Phenotypic screen for oxygen consumption rate identifies an anti-cancer naphthoquinone that induces mitochondrial oxidative stress
Frances L Byrne, Ellen M Olzomer, Gabriella R Marriott, Lake-Ee Quek, Alice Katen, Jacky Su, Marin E Nelson, Gene Hart-Smith, Mark Larance, Veronica F Sebesfi, Jeff Cuff, Gabriella E Martyn, Elizabeth Childress, Stephanie J Alexopoulos, Ivan K Poon, Maree C Faux, Antony W Burgess, Glen Reid, Joshua A McCarroll, Webster L Santos Show all
REDOX BIOLOGY | ELSEVIER | Published : 2020
A hallmark of cancer cells is their ability to reprogram nutrient metabolism. Thus, disruption to this phenotype is a potential avenue for anti-cancer therapy. Herein we used a phenotypic chemical library screening approach to identify molecules that disrupted nutrient metabolism (by increasing cellular oxygen consumption rate) and were toxic to cancer cells. From this screen we discovered a 1,4-Naphthoquinone (referred to as BH10) that is toxic to a broad range of cancer cell types. BH10 has improved cancer-selective toxicity compared to doxorubicin, 17-AAG, vitamin K3, and other known anti-cancer quinones. BH10 increases glucose oxidation via both mitochondrial and pentose phosphate pathwa..View full abstract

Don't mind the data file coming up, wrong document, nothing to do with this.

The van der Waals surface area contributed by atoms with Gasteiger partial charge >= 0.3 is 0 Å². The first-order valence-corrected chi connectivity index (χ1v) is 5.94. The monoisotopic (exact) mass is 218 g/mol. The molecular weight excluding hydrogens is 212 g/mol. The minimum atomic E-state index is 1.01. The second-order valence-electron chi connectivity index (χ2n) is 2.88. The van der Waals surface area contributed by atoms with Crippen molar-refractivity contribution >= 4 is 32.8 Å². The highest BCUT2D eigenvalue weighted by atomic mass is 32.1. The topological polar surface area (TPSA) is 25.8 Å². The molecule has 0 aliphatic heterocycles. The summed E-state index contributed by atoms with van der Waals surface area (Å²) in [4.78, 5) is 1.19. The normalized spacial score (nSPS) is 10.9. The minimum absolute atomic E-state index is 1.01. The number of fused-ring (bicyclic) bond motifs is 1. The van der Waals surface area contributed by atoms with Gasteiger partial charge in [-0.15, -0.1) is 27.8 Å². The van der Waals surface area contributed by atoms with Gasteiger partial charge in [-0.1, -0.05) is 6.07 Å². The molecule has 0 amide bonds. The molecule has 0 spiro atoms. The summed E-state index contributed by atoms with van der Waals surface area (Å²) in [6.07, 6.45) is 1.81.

Awarded by Hope Funds for Cancer Research
Awarded by Cancer Institute NSW ECF
FLB was supported by a postdoctoral fellowship from the Hope Funds for Cancer Research (HFCR-14-06-04) and is currently supported by a Cancer Institute NSW ECF (2018/ECF003). Financial support was provided in part by a UNSW faculty collaboration grant to KLH and NK. JM is supported by a Cancer Institute NSW CDF. GEM was supported by an Australian Postgraduate Award. KGRQ is supported by a UNSW Sydney Scientia Fellowship.